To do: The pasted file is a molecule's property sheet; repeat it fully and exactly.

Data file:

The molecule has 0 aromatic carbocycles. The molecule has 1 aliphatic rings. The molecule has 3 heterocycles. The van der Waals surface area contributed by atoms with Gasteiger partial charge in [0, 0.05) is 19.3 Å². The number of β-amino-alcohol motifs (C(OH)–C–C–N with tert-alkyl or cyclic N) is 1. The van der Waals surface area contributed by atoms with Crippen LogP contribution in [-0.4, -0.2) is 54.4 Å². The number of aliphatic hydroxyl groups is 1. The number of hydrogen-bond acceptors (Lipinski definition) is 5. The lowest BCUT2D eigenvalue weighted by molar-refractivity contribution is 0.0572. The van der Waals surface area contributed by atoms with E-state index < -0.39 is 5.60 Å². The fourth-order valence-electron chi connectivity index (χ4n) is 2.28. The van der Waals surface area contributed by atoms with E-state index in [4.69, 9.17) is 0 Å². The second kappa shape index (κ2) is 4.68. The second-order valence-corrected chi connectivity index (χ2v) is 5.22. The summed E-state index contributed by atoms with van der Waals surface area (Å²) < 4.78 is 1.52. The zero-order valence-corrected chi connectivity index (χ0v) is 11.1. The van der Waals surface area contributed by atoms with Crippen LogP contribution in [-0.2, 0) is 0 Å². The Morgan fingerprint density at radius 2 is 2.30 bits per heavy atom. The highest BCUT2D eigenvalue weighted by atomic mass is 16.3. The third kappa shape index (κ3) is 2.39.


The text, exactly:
The molecule has 0 aromatic carbocycles. The molecule has 1 aliphatic rings. The molecule has 3 heterocycles. The van der Waals surface area contributed by atoms with Gasteiger partial charge in [0, 0.05) is 19.3 Å². The number of β-amino-alcohol motifs (C(OH)–C–C–N with tert-alkyl or cyclic N) is 1. The van der Waals surface area contributed by atoms with Crippen LogP contribution in [-0.4, -0.2) is 54.4 Å². The number of aliphatic hydroxyl groups is 1. The number of hydrogen-bond acceptors (Lipinski definition) is 5. The lowest BCUT2D eigenvalue weighted by molar-refractivity contribution is 0.0572. The van der Waals surface area contributed by atoms with E-state index < -0.39 is 5.60 Å². The fourth-order valence-electron chi connectivity index (χ4n) is 2.28. The van der Waals surface area contributed by atoms with E-state index in [4.69, 9.17) is 0 Å². The second kappa shape index (κ2) is 4.68. The second-order valence-corrected chi connectivity index (χ2v) is 5.22. The summed E-state index contributed by atoms with van der Waals surface area (Å²) < 4.78 is 1.52. The zero-order valence-corrected chi connectivity index (χ0v) is 11.1. The van der Waals surface area contributed by atoms with Crippen LogP contribution in [-0.2, 0) is 0 Å². The Morgan fingerprint density at radius 2 is 2.30 bits per heavy atom. The highest BCUT2D eigenvalue weighted by atomic mass is 16.3. The third kappa shape index (κ3) is 2.39.